The routers listed in post #1 have some of the fastest wi-fi link rates available at present, especially the 450mbps variants (if you have compatible clients) and all look like they are "dual band" which avails the option to experiment using the 5GHz waveband (again with compatible clients.) I don't like linking off site (as the links tend to go dead) but I'll break my own rule in this case and offer this link which summarises a fair few in the WDC range...

    WD Wireless Routers Overview

    I would shy away from trying to use a router as a media server. I'm a "separates" man (in the great hi-fi "separates versus integrated" debate) and tend to favour using separate boxes that are each good at their own thing. If I want media serving, I buy/build a media server. If I need network, I buy network kit though I'm willing to conceed "intergrating" firewall/router/switch/Wi-fi in a single box for SOHO use is convenient and cheap. (In my "professional" hat when building corporate infrastructures, they are all separate things and lots of them.)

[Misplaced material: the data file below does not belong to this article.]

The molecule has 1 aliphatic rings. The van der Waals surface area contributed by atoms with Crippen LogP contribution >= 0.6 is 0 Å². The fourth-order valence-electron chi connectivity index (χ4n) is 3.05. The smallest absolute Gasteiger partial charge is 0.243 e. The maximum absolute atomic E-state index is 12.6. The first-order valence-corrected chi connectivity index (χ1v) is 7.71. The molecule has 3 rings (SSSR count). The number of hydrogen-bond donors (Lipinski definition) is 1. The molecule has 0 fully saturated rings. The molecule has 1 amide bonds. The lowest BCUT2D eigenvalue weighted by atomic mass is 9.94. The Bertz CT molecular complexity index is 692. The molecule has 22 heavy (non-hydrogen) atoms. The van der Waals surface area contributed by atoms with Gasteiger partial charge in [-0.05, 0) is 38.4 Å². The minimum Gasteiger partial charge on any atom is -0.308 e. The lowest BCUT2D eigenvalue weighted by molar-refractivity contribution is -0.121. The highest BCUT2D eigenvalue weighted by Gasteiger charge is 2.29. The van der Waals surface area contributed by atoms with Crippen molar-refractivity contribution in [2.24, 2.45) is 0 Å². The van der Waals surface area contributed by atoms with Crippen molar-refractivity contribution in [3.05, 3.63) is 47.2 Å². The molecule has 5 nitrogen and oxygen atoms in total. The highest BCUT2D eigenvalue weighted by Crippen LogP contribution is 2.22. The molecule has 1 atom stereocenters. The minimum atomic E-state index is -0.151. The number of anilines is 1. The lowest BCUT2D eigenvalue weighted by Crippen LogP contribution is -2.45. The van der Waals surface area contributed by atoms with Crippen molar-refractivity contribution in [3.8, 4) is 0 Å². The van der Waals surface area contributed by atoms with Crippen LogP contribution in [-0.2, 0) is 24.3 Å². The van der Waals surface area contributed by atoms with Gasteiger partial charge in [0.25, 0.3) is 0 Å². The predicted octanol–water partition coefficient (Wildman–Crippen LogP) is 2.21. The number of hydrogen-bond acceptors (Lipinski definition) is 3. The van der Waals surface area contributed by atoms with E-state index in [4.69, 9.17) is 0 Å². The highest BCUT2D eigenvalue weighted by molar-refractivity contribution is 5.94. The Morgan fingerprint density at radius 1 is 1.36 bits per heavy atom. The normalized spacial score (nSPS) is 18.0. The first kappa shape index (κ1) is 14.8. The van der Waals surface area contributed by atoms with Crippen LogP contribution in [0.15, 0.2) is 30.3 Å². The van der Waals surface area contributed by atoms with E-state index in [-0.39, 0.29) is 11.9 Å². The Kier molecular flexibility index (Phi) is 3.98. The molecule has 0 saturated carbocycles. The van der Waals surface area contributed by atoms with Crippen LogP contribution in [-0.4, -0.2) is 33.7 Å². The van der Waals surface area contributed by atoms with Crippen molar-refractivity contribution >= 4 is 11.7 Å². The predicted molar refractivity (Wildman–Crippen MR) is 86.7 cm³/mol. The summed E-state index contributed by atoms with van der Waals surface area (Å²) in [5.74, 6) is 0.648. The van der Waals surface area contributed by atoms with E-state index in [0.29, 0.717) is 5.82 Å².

Someone recently posted something to the effect that "it's surpising that people expect that a 50 quid router/media server is going to perform as well as a dedicated NAS/media server costing hundreds of pounds" which sounds like good advice to me.
     
    Last edited: Aug 12, 2013
  7. 1iam5mith

    1iam5mith
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    I wouldn't be using it for media streaming, just for backups and storage

    Yes I am using FTTC

    When I say dropping WiFi connection, I mean it doesn't even show in available networks randomly...

    I think I will either go for the n900 or n750
     
  8. ianbuckley

    ianbuckley
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    Yes you are right about the DSL filter assumption, I was basing it on my own experience a couple of years ago. I don't have FTTC, in fact I don't even have a NTE5 master socket fitted by BT just on old junction box and fixed plate at least 35 years old. As you said few distinguish between WiFi and Internet. My problem turned out to be short circuiting in the external junction box caused by a large spider that had taken up residence.
     
  9. mickevh

    mickevh
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    LOL - I love stories like that. In my yoof a I knew a washing machine repair man who told me that occasionally mice used to commit suicide on the transformers. Hotpoints were particularly favoured for some reason. Of course, he may have been pulling my leg. :D